Liquid helium-3 and helium-4 are remarkable substances. They are quantum liquids, meaning that their behavior is governed by the laws of quantum mechanics. Because of their small atomic mass, each isotope exists in a liquid state down to the temperature of absolute zero. And at sufficiently low temperature, each becomes a superfluid. However, the two isotopes have very different properties because 3He is a fermion and 4He is a boson. As a result of their different statistics, superfluidity in 3He appears at a temperature one-thousandth of that at which superfluid 4He forms. A second difference is that 3He has multiple thermodynamic phases.

The discovery of superfluid 3He was recognized with two Nobel Prizes in Physics, one for experimental work and one for theory. The 1996 prize was awarded to David Lee, Douglas Osheroff, and Robert Richardson for their pioneering 3He NMR measurements, carried out in 1971 at Cornell University.1 (See Physics Today, December 1996, page 17.) As the Cornell experiments were being conducted, Anthony Leggett, then at the University of Sussex, showed that superfluid 3He is the realization of the Bardeen-Cooper-Schrieffer (BCS) pairing theory of superconductivity in a quantum liquid; he thus made an important connection that is still relevant to research on superconductivity.2 Leggett’s theory also accounted for the two observed phases of pure superfluid 3He, and for it, he received a share of the 2003 Nobel Prize in Physics. (See Physics Today, December 2003, page 21.)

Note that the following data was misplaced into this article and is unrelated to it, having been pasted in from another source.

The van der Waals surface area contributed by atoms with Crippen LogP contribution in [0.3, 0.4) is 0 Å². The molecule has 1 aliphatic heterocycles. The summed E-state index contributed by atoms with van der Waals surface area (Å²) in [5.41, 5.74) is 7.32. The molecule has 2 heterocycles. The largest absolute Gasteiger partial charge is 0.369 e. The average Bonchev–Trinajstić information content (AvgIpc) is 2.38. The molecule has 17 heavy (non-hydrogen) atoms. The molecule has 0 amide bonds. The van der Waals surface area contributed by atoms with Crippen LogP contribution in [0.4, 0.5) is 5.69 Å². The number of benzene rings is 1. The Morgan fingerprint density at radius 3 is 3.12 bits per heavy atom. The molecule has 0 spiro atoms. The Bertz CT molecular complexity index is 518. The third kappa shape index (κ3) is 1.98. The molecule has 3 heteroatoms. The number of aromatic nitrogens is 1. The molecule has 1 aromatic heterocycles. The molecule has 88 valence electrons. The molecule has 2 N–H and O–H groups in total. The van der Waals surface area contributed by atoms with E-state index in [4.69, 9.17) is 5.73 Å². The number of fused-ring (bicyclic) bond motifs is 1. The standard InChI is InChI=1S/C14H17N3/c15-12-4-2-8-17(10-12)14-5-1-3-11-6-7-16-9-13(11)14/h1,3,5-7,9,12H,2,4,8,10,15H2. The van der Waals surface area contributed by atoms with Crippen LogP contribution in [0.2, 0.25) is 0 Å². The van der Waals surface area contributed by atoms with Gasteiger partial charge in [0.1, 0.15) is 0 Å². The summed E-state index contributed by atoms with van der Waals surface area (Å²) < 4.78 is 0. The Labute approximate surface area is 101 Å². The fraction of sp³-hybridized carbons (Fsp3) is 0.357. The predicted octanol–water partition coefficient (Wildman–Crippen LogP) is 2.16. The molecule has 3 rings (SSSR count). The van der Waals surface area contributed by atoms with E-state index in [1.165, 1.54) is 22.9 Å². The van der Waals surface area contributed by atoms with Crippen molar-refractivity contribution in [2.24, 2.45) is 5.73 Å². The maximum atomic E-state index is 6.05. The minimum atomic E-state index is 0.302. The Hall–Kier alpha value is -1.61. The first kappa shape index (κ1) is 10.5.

In this article we highlight the discovery of new superfluid phases in 3He infused into amorphous, extremely light, high-porosity solids known as aerogels. Before 1995 it was not clear that the superfluid could actually survive in such a messy environment. (See the article by Moses Chan, Norbert Mulders, and John Reppy, Physics Today, August 1996, page 30.) And if it could survive, what would be the properties of the disordered superfluid?